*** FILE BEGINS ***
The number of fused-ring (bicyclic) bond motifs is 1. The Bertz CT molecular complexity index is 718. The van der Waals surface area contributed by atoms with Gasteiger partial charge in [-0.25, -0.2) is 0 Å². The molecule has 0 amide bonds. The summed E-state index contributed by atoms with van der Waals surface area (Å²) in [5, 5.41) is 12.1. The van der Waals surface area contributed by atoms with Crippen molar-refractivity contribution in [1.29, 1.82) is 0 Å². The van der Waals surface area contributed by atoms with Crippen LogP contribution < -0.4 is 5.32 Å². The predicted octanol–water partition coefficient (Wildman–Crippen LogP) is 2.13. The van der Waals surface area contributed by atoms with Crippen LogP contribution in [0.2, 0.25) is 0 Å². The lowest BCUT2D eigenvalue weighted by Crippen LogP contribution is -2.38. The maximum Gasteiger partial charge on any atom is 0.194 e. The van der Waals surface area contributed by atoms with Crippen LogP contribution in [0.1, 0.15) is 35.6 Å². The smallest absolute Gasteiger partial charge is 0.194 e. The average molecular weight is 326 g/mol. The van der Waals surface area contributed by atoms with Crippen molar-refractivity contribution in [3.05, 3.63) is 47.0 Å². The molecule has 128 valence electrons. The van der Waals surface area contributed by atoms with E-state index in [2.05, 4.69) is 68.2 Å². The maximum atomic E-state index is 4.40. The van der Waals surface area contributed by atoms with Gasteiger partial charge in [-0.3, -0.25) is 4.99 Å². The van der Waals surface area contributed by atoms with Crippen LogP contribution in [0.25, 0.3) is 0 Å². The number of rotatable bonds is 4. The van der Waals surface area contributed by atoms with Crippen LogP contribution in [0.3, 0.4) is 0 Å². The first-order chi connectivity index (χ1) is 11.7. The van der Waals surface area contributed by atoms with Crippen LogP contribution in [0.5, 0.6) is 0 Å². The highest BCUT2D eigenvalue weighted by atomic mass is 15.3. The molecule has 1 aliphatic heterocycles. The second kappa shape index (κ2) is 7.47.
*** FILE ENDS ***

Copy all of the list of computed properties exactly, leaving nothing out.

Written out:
The number of fused-ring (bicyclic) bond motifs is 1. The Bertz CT molecular complexity index is 718. The van der Waals surface area contributed by atoms with Gasteiger partial charge in [-0.25, -0.2) is 0 Å². The molecule has 0 amide bonds. The summed E-state index contributed by atoms with van der Waals surface area (Å²) in [5, 5.41) is 12.1. The van der Waals surface area contributed by atoms with Crippen molar-refractivity contribution in [1.29, 1.82) is 0 Å². The van der Waals surface area contributed by atoms with Crippen LogP contribution < -0.4 is 5.32 Å². The predicted octanol–water partition coefficient (Wildman–Crippen LogP) is 2.13. The van der Waals surface area contributed by atoms with Crippen LogP contribution in [0.2, 0.25) is 0 Å². The lowest BCUT2D eigenvalue weighted by Crippen LogP contribution is -2.38. The maximum Gasteiger partial charge on any atom is 0.194 e. The van der Waals surface area contributed by atoms with Crippen LogP contribution in [0.1, 0.15) is 35.6 Å². The smallest absolute Gasteiger partial charge is 0.194 e. The average molecular weight is 326 g/mol. The van der Waals surface area contributed by atoms with Crippen molar-refractivity contribution in [3.05, 3.63) is 47.0 Å². The molecule has 128 valence electrons. The van der Waals surface area contributed by atoms with E-state index in [2.05, 4.69) is 68.2 Å². The maximum atomic E-state index is 4.40. The van der Waals surface area contributed by atoms with Gasteiger partial charge in [-0.3, -0.25) is 4.99 Å². The van der Waals surface area contributed by atoms with Crippen LogP contribution in [0.25, 0.3) is 0 Å². The number of rotatable bonds is 4. The van der Waals surface area contributed by atoms with Crippen LogP contribution in [0.3, 0.4) is 0 Å². The first-order chi connectivity index (χ1) is 11.7. The van der Waals surface area contributed by atoms with Crippen LogP contribution in [0.5, 0.6) is 0 Å². The highest BCUT2D eigenvalue weighted by atomic mass is 15.3. The molecule has 1 aliphatic heterocycles. The second kappa shape index (κ2) is 7.47.